The mortgage delinquency rate, or the rate of borrowers 60 days or more delinquent on their mortgages, is sliding downward as housing continues to move toward a more balanced market, according to a recent TransUnion Industry Insights Report. In fact, the mortgage delinquency rate has declined nearly 30 percent in the last year alone, and 65 percent from its 2010 peak.
“The decline in serious mortgage delinquencies is continuing and even ramping up, with steadily increasing absolute drops over the last year,” says Joe Mellman, vice president and head of TransUnion’s mortgage group. “We believe this is due to a combination of factors, including strong performance by recent vintage mortgage loans, improving home prices and the continued funneling of delinquent accounts through the foreclosure process.”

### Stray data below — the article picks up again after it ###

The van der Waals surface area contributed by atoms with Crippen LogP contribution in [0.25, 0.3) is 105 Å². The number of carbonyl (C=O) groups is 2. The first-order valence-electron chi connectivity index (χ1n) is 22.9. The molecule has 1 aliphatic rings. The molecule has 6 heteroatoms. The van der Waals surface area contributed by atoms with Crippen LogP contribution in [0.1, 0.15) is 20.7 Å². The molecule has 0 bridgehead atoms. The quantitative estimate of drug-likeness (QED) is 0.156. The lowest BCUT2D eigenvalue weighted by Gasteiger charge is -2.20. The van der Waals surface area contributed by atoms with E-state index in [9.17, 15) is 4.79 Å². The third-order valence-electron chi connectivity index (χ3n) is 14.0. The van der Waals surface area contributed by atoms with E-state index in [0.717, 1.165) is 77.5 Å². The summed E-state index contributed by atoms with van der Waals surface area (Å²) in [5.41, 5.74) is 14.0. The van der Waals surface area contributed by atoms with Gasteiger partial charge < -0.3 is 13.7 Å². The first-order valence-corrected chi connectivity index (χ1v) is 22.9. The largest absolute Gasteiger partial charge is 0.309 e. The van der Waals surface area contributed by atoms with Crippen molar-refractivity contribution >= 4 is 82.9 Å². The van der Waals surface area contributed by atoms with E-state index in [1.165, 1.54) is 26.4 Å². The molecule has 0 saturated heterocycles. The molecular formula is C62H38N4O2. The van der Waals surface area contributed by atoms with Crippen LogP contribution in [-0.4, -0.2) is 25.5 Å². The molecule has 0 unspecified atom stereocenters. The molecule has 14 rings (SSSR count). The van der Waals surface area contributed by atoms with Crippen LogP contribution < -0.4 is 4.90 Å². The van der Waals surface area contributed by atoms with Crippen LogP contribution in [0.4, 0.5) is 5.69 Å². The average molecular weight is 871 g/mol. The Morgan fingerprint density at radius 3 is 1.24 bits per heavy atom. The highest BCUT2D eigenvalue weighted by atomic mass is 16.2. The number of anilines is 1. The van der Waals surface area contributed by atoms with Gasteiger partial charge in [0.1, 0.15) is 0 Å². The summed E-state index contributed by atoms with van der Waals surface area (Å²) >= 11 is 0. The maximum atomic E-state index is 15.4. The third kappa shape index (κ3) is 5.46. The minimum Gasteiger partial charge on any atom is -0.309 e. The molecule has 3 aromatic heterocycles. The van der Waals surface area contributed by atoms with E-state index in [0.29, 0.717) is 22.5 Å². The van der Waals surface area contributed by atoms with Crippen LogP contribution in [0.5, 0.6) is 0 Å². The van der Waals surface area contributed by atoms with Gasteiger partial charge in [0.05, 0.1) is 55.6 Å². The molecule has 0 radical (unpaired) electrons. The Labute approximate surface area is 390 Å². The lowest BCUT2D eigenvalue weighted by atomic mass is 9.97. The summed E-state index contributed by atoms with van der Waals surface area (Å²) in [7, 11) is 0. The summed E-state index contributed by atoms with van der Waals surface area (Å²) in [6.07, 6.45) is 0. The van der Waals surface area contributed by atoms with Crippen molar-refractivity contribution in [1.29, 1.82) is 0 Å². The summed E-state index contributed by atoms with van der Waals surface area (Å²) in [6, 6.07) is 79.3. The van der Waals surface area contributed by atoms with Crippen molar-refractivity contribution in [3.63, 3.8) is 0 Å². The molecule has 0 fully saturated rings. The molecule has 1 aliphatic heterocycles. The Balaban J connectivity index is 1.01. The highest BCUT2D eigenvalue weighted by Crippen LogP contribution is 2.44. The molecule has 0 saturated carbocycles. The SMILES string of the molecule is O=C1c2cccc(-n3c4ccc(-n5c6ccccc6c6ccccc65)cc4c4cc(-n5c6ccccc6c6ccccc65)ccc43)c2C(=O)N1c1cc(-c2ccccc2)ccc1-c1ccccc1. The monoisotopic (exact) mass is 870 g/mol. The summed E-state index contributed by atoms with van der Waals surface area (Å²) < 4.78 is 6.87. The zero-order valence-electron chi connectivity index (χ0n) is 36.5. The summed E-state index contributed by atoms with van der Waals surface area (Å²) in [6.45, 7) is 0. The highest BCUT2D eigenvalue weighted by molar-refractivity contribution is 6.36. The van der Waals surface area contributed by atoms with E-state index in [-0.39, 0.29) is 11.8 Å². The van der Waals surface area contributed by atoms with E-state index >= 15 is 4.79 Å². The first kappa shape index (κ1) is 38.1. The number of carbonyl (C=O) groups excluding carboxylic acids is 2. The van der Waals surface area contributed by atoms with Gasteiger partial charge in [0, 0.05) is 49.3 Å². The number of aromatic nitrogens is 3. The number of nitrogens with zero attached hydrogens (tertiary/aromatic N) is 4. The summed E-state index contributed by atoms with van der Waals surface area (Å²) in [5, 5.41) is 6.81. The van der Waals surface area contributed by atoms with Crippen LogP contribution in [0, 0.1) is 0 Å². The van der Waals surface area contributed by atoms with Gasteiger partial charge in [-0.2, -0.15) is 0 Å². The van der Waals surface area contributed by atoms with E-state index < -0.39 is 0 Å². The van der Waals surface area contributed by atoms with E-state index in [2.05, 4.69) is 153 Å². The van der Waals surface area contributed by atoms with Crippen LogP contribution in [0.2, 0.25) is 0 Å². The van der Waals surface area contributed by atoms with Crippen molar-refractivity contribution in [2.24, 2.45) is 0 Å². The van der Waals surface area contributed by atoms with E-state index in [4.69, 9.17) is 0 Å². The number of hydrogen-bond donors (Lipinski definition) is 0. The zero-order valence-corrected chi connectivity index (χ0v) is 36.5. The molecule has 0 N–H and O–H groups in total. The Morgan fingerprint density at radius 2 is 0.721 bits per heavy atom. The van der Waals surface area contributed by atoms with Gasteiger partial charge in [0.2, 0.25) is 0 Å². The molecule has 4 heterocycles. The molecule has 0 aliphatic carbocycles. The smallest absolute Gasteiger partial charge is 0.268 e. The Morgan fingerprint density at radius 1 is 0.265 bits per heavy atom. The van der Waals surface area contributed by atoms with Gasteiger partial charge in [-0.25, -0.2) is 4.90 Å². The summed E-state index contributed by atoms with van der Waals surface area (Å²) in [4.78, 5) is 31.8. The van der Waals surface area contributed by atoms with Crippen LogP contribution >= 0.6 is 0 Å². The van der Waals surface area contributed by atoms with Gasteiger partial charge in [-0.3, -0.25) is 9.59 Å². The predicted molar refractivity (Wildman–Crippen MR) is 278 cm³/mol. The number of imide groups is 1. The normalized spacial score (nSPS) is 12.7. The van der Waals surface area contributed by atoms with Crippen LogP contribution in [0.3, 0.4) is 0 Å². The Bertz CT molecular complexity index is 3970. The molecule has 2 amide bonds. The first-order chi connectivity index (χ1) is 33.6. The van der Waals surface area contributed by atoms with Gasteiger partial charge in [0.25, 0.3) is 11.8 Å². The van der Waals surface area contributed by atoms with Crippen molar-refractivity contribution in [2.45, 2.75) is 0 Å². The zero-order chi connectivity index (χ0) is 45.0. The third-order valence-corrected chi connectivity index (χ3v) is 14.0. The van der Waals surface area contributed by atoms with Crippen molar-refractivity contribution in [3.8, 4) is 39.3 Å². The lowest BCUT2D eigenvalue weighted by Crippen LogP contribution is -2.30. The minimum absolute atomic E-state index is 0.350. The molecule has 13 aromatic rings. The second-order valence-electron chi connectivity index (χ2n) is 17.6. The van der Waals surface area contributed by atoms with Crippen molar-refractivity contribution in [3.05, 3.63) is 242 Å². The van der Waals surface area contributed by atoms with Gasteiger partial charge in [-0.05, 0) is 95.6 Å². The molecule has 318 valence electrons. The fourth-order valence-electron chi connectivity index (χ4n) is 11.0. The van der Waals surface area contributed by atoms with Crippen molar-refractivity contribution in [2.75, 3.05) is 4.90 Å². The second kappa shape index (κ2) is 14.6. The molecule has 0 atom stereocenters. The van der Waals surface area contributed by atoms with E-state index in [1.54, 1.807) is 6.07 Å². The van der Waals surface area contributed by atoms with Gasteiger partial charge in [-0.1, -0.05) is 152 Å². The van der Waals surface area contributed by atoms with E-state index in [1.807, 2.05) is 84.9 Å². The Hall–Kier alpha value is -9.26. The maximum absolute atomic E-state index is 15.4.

According to the report, the rate is dropping across all age groups, with millennials and those aged 60 and older at least risk for delinquency, and every state across the board is experiencing yearly declines.
“This is now the third straight quarter where we’ve not only seen year-over-year mortgage origination growth, but also significant increases in the higher risk populations of near prime and subprime—hinting at a loosening of credit and/or a change in the mix of borrowers seeking mortgages,” adds Mellman.
Published with permission from RISMedia.